Gravitational Lensing Q: Angle Deflection Sun/Earth?

• Macrobe
In summary, gravitational lensing is a phenomenon in which the path of light is bent by the gravitational pull of massive objects, such as the Sun or Earth. This results in a distortion of the images of objects behind the gravitational lens, making them appear larger or distorted. The amount of deflection is determined by the angle at which the light passes by the object, with a larger angle resulting in a greater deflection. Gravitational lensing is a key tool in studying the universe and has helped scientists discover and understand many objects, such as distant galaxies and dark matter.
Macrobe
I have a simple question about gravitational lensing around our sun: is the angle of deflection 1.75" arcseconds the angle of deflection as the light goes past the sun, or the angle of deflection when it is received here on earth?

I can't find it on that, though it is an interesting read. Very informative.

Macrobe said:
I can't find it on that, though it is an interesting read. Very informative.
I don't understand your question. The angle is defined relative to an undeflected ray, so it is the same angle everywhere.

Oh...yeah...duh. If you'll pardon the colloquialism, I had a brain fart. My apologies.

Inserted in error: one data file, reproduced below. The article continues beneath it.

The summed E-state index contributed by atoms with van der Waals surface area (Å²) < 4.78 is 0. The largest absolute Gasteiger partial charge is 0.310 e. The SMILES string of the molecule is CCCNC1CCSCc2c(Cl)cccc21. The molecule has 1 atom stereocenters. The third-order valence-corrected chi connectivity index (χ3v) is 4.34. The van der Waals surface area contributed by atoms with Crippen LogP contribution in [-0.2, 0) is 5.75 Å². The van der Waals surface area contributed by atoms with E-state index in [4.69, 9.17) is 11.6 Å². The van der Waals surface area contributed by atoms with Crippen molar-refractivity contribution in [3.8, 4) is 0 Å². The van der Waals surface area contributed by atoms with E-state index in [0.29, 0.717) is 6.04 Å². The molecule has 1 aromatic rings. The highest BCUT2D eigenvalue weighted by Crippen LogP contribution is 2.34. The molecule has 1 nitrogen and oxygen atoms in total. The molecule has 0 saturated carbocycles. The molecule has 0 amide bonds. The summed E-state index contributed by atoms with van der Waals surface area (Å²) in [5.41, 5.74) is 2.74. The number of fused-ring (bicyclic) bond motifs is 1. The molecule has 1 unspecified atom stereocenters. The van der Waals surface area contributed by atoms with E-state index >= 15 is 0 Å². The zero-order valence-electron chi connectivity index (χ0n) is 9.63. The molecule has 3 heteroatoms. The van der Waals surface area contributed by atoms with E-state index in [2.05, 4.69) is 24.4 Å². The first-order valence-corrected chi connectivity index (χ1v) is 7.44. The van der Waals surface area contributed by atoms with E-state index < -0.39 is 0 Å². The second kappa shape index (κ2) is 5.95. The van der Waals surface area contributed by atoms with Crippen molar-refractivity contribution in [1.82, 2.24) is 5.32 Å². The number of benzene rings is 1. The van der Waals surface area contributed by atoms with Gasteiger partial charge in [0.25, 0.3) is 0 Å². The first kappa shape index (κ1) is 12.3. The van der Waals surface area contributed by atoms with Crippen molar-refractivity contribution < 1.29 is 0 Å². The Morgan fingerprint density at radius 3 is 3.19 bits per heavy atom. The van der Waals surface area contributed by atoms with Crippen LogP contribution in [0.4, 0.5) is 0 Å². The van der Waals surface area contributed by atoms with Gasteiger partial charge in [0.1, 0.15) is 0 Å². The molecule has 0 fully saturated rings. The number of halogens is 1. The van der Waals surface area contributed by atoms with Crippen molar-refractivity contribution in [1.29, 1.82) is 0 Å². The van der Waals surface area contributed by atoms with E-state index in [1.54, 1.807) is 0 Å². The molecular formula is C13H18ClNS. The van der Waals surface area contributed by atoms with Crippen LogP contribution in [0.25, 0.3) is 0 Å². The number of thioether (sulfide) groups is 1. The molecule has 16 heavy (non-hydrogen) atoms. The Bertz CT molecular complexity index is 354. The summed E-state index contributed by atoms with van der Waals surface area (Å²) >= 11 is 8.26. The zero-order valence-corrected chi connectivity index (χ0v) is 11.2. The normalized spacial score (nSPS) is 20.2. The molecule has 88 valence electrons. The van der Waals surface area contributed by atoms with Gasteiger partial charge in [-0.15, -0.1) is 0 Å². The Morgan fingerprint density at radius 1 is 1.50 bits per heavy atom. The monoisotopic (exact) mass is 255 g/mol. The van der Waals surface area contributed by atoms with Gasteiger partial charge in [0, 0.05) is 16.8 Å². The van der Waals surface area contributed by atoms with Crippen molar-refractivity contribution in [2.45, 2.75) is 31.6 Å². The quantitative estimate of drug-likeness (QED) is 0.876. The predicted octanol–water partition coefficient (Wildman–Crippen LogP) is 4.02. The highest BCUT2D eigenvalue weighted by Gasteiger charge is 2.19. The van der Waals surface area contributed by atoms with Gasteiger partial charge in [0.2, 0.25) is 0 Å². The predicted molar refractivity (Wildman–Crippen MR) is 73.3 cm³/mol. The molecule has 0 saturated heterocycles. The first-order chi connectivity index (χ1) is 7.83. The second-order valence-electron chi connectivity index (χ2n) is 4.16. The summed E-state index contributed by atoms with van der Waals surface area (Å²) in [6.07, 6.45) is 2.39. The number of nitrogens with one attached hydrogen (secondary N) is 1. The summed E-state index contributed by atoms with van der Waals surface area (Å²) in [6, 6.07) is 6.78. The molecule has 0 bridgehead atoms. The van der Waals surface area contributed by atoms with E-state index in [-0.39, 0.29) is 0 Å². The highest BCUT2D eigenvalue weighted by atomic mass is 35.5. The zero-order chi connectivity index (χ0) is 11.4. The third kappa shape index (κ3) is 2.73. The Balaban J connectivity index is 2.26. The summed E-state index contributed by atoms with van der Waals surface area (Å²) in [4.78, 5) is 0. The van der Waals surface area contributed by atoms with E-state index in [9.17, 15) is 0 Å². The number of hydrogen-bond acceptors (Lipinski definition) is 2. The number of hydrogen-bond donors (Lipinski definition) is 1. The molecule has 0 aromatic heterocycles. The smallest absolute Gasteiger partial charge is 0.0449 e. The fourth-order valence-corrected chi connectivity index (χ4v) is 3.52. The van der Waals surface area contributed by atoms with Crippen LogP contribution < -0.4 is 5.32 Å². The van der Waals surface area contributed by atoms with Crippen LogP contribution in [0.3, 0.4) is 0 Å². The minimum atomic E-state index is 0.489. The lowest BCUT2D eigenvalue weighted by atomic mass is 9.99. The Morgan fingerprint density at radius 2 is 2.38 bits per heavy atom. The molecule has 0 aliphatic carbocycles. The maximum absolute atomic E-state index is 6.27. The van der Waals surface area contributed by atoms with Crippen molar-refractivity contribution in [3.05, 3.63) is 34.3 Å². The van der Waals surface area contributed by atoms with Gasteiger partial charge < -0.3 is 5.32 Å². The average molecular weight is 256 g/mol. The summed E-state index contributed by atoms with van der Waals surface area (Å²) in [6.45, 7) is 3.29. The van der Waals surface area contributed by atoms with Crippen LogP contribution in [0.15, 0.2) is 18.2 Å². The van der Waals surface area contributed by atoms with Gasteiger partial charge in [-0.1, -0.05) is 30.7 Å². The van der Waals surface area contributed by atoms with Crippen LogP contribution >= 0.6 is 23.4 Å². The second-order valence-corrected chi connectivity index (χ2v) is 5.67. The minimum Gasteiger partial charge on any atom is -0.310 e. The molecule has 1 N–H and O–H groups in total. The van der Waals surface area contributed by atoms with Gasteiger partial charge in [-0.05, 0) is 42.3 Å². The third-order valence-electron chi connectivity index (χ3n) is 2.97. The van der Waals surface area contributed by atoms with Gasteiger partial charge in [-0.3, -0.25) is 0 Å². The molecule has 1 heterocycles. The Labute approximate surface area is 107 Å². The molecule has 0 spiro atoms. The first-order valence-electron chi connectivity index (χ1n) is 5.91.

1. What is gravitational lensing?

Gravitational lensing is a phenomenon in which the path of light is bent due to the presence of a massive object, such as a galaxy or a cluster of galaxies. This bending of light can create a magnifying effect, allowing us to see distant objects that would otherwise be too faint to detect.

2. How does gravitational lensing occur?

Gravitational lensing occurs due to the bending of space-time by massive objects. This bending causes light to follow a curved path, similar to how light is refracted by a lens. The amount of bending depends on the mass and distance of the object, as well as the angle at which the light passes by it.

3. What is the angle of deflection in gravitational lensing?

The angle of deflection in gravitational lensing is the amount by which the path of light is bent. This angle can range from barely noticeable to several arcseconds, depending on the mass and distance of the object causing the lensing. For example, the sun can cause an angle deflection of about 1.75 arcseconds.

4. How does the sun and earth affect gravitational lensing?

The sun and earth can both cause gravitational lensing, but their effects are relatively small compared to larger objects like galaxies. The sun's gravitational lensing is responsible for the deflection of light in the night sky, while the earth's lensing can be seen in the subtle bending of starlight near the horizon.

5. What are the applications of gravitational lensing?

Gravitational lensing has many applications in astronomy and astrophysics. It can be used to study the properties of distant galaxies, to detect dark matter, and to measure the expansion rate of the universe. It has also been proposed as a potential method for interstellar travel by using the magnifying effect to view distant objects in more detail.

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